This holds true even among indigenous peoples. Epic songs are shared across ethnic boundaries in the Balkans, new flute tunes circulate from tribe to tribe in the Amazon, and rival festivals seek to outdo one another in neighboring towns throughout the Catholic world. At a broader level, the narrative pattern known to the West as “Cinderella” can be traced between China and Ireland, in court ballets and oral tales and reality television, moving with travelers and taking situated shape in what Carl Wilhelm von Sydow called ecotypes. At the immediate level, performers in a common milieu seek to outdo one another and build reputations for their particular kind of excellence.
Traditional creation can be thought of as slow open-source. Like open-source software development it typically has a core of intensely engaged key participants and a large periphery of occasional contributors and well-informed onlookers. What we call tradition, however, arises in milieux of greater constraint and scarcity than the contemporary inventions of liberal capitalist societies; it is less specialized in function and precise in execution than most technological innovation. It is designed, as it were, for continual recycling and repurposing as well as for ease of transmission. But, like today’s emergent forms of cultural and technological invention, tradition is likewise dependent on a mix of voluntarism and social control, likewise negotiated and contested, and likewise ongoing, even after the arrival of modernity. Folklore does not stop just because print, mass media, and digital media arrive. Practitioners adapt to new communicative environments while often continuing to make strategic use of the older ones.
Misunderstanding 2Too simple: Using folklore is a right.
Much of the prevailing language suggests that folklore is simply there to be taken up, an available resource vulnerable to exploitation. Certainly cultural forms are susceptible to copying (that is, after all, what form is for!), and this can lead to abuses: taken out of context, their meaning is changed, and they may indeed be exploited for the profits of actors who have had nothing to do with their development. With ever-increasing modes of transmission and commodification and a booming market for “roots” or “world” culture on which local actors are naturally eager to capitalize, there is certainly a need to create appropriate mechanisms for the distribution of benefits. Nonetheless, the prevailing conceptualizations of tradition as valued property to be consumed and of access as a privilege are foreign to the experience of most practitioners of most art forms. They fail to capture the basic requirements for maintaining a tradition, the primary justification of heritage interventions.Better: Practicing folklore is a responsibility, from which rights are derived.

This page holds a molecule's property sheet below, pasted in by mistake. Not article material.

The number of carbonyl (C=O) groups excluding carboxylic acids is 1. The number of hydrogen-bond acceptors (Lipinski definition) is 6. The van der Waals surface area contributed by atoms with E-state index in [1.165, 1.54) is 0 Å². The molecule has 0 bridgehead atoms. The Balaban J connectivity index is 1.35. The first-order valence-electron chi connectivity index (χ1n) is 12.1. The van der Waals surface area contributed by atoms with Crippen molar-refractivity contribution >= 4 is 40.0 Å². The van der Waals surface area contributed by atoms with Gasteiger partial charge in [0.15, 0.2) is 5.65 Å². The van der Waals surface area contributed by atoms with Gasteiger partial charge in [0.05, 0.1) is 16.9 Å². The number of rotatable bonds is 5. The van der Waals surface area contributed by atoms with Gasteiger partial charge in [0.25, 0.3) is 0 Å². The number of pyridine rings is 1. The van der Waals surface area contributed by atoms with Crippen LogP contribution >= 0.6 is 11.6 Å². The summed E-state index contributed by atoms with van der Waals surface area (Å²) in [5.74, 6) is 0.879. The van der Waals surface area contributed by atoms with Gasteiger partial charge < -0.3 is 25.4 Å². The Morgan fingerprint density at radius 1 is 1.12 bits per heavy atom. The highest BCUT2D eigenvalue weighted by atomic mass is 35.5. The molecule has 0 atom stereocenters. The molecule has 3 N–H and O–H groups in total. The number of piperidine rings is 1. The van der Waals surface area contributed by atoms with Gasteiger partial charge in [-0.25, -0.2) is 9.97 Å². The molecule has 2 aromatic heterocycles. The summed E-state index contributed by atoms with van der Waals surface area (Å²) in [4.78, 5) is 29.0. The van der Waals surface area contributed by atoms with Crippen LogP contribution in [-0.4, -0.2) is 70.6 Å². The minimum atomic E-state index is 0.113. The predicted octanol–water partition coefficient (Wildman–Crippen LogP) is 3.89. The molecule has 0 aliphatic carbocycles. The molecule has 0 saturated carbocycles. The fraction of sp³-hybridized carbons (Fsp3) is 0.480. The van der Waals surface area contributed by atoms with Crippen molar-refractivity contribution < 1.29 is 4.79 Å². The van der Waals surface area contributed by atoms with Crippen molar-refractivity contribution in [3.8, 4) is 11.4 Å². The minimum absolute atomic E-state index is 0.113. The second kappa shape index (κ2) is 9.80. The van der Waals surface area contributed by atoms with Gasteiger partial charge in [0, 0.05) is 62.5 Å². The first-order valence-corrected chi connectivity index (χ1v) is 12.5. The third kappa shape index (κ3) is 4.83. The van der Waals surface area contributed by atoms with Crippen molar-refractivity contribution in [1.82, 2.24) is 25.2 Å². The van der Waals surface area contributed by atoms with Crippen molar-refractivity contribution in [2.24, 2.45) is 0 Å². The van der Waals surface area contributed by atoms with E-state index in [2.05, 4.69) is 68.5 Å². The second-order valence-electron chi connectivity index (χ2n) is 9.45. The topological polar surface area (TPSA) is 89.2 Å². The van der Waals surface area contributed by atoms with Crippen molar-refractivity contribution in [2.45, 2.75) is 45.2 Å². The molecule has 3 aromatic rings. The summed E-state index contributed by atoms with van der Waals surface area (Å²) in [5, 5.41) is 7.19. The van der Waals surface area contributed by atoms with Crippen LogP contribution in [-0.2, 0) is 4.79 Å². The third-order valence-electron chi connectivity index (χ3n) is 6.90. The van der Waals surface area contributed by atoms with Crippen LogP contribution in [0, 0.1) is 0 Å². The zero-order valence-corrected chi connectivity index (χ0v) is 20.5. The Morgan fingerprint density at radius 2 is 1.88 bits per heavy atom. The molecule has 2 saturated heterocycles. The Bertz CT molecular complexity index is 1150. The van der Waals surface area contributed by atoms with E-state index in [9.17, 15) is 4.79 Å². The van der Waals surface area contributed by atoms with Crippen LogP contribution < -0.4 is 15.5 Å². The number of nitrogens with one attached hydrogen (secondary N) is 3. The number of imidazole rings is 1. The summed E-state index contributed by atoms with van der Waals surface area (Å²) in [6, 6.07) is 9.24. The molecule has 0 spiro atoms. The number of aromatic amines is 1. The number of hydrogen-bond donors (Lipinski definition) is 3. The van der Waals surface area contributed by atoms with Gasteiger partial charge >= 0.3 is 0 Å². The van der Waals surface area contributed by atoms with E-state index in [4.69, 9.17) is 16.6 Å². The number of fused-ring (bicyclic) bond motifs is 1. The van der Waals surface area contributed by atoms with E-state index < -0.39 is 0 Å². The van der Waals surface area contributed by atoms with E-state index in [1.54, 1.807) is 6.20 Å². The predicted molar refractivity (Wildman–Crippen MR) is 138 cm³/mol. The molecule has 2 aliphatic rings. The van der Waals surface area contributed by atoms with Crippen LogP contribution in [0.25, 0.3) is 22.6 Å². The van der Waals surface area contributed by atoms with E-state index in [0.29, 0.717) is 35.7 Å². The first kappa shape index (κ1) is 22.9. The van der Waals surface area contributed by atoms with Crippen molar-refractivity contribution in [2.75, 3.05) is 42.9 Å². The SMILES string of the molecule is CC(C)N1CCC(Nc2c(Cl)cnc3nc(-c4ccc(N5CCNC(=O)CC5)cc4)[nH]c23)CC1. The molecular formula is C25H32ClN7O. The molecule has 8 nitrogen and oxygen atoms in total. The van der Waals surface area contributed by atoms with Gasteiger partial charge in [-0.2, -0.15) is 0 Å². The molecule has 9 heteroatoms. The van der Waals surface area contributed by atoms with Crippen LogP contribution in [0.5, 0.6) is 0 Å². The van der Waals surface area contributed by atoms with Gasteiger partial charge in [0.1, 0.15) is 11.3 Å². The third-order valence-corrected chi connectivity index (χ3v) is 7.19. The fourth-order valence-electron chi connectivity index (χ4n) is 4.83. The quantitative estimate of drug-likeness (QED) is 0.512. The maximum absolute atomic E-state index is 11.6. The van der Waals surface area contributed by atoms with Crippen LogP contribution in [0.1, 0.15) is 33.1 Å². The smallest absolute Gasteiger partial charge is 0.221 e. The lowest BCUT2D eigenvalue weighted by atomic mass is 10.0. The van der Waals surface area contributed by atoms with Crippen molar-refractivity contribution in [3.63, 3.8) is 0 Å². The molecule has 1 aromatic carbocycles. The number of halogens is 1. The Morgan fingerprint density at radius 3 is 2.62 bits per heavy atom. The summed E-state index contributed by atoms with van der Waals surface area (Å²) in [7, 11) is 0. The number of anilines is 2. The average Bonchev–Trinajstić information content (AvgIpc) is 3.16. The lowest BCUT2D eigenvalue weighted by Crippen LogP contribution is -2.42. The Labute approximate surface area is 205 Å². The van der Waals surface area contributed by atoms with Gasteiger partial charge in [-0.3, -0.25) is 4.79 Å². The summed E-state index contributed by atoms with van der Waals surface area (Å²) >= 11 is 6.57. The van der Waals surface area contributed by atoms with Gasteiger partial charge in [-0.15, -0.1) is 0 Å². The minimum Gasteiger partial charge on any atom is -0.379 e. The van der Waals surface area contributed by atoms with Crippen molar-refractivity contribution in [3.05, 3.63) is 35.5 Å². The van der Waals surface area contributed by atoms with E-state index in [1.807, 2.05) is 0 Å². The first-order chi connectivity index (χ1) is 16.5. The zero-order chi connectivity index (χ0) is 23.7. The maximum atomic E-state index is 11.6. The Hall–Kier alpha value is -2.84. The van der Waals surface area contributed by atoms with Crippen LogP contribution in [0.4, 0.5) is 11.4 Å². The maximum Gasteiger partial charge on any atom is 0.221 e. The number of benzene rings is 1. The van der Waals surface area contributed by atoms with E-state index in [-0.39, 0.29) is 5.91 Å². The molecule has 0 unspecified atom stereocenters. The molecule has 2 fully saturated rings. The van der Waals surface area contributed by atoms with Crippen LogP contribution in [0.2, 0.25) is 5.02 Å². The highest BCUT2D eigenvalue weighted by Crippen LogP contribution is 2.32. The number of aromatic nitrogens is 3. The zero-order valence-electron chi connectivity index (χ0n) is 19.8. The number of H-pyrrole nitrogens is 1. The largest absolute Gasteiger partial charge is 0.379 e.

Most of what makes folklore meaningful is not susceptible to straight copying: folklore has to be recreated, and that depends on a social context as well as on key performers. You cannot just “use” most kinds of folklore: you have to invest time and effort and you have to learn from somebody who is willing to teach you, typically in a collective situation. Most traditional practices demand constant, sometimes hard and often boring labor for little or no direct economic gain; many, indeed, demand expenditure of money as well as time. The resources that must be devoted are typically far out of proportion to any income or objective rewards generated.
Traditions continue to exist only insofar as they are continually practiced and transmitted interpersonally, because artisanal and performance knowledge cannot be fully captured by codification or recording. Use rights may come from descent or other formal entitlements, but in most cases they are earned through doing the work: showing up and lending a hand. Practitioners look above all for successors who will do the work and do it well.
The social and cultural value assigned to the tradition creates one set of incentives to do the work of maintaining it: its practitioners derive personal honor as well as a sense of obligation to keep it going. If you do not have to earn the honor associated with the tradition but receive it automatically by virtue of group membership, and if the practice is “protected” by some supervising authority, there are strong incentives for individuals to practice what economists call “free riding” (i.e., assuming that the authorities or others in the group will take care of it). The tradition loses a critical mass of dedicated performers and thus loses complexity and meaning.
Another incentive has historically been that traditional arts offer an intellectual and aesthetic outlet in a climate of scarce options—in Albert O. Hirschman's terms, a world of no exit and subordinated voice. If the tradition is frozen as heritage, this creative outlet is lost. To be sure, with globalization and an abundance of cultural and political options (desirable or not), this outlet becomes less necessary. In consequence, both the sense of an obligation to maintain the tradition and the possibility of creativity within it become more important as incentives to practice. Thus regimes organized around a notion of stewardship may offer possibilities for certain individually based, labor intensive and specialized kinds of tradition if they are not linked (as the UNESCO ICH regime and the east Asian Living National Treasure systems have been in practice) with the freezing of forms. Just as state funded opera houses and universities came to replace elite patronage of artists and scholars (though that tide has now turned), programs that free artists from the demand of adapting a practice to market conditions or making a living by other means might allow a tradition to sustain itself.